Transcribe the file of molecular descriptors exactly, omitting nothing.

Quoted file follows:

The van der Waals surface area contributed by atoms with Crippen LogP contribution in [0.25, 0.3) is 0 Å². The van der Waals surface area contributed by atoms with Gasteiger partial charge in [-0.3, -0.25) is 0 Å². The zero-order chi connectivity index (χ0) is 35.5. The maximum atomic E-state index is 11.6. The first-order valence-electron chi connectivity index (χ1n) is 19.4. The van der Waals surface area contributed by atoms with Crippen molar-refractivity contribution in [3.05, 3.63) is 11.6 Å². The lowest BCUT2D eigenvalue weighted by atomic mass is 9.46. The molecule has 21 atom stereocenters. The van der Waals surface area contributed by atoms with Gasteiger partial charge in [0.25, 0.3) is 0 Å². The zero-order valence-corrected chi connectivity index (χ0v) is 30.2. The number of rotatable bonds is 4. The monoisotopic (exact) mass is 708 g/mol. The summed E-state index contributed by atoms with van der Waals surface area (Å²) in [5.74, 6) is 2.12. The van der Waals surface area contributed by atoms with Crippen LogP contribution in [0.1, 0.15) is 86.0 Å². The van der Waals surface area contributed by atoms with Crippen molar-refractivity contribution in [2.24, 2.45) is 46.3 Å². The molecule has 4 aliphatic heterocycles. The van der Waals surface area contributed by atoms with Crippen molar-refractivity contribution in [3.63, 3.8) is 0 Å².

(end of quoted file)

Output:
The van der Waals surface area contributed by atoms with Crippen LogP contribution in [0.25, 0.3) is 0 Å². The van der Waals surface area contributed by atoms with Gasteiger partial charge in [-0.3, -0.25) is 0 Å². The zero-order chi connectivity index (χ0) is 35.5. The maximum atomic E-state index is 11.6. The first-order valence-electron chi connectivity index (χ1n) is 19.4. The van der Waals surface area contributed by atoms with Crippen molar-refractivity contribution in [3.05, 3.63) is 11.6 Å². The lowest BCUT2D eigenvalue weighted by atomic mass is 9.46. The molecule has 21 atom stereocenters. The van der Waals surface area contributed by atoms with Gasteiger partial charge in [0.25, 0.3) is 0 Å². The zero-order valence-corrected chi connectivity index (χ0v) is 30.2. The number of rotatable bonds is 4. The monoisotopic (exact) mass is 708 g/mol. The summed E-state index contributed by atoms with van der Waals surface area (Å²) in [5.74, 6) is 2.12. The van der Waals surface area contributed by atoms with Crippen LogP contribution in [0.1, 0.15) is 86.0 Å². The van der Waals surface area contributed by atoms with Crippen molar-refractivity contribution in [2.24, 2.45) is 46.3 Å². The molecule has 4 aliphatic heterocycles. The van der Waals surface area contributed by atoms with Crippen molar-refractivity contribution in [3.63, 3.8) is 0 Å².